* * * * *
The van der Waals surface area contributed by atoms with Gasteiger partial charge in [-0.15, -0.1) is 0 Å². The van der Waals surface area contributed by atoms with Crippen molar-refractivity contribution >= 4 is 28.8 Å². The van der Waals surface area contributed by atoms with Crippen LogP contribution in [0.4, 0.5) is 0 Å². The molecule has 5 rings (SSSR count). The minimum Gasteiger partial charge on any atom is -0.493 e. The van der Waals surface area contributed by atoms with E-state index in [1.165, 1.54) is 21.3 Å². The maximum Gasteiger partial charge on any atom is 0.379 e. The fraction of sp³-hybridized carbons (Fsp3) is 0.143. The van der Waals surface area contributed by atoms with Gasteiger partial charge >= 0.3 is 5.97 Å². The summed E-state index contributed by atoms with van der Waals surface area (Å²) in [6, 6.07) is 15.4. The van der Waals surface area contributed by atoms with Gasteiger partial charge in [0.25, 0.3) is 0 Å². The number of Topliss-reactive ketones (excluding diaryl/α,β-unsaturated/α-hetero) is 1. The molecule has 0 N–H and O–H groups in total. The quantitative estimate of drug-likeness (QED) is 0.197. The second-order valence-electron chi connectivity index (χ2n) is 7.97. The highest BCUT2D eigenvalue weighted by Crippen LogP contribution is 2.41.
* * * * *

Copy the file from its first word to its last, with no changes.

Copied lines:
The van der Waals surface area contributed by atoms with Gasteiger partial charge in [-0.15, -0.1) is 0 Å². The van der Waals surface area contributed by atoms with Crippen molar-refractivity contribution >= 4 is 28.8 Å². The van der Waals surface area contributed by atoms with Crippen LogP contribution in [0.4, 0.5) is 0 Å². The molecule has 5 rings (SSSR count). The minimum Gasteiger partial charge on any atom is -0.493 e. The van der Waals surface area contributed by atoms with E-state index in [1.165, 1.54) is 21.3 Å². The maximum Gasteiger partial charge on any atom is 0.379 e. The fraction of sp³-hybridized carbons (Fsp3) is 0.143. The van der Waals surface area contributed by atoms with Gasteiger partial charge >= 0.3 is 5.97 Å². The summed E-state index contributed by atoms with van der Waals surface area (Å²) in [6, 6.07) is 15.4. The van der Waals surface area contributed by atoms with Gasteiger partial charge in [0.25, 0.3) is 0 Å². The number of Topliss-reactive ketones (excluding diaryl/α,β-unsaturated/α-hetero) is 1. The molecule has 0 N–H and O–H groups in total. The quantitative estimate of drug-likeness (QED) is 0.197. The second-order valence-electron chi connectivity index (χ2n) is 7.97. The highest BCUT2D eigenvalue weighted by Crippen LogP contribution is 2.41.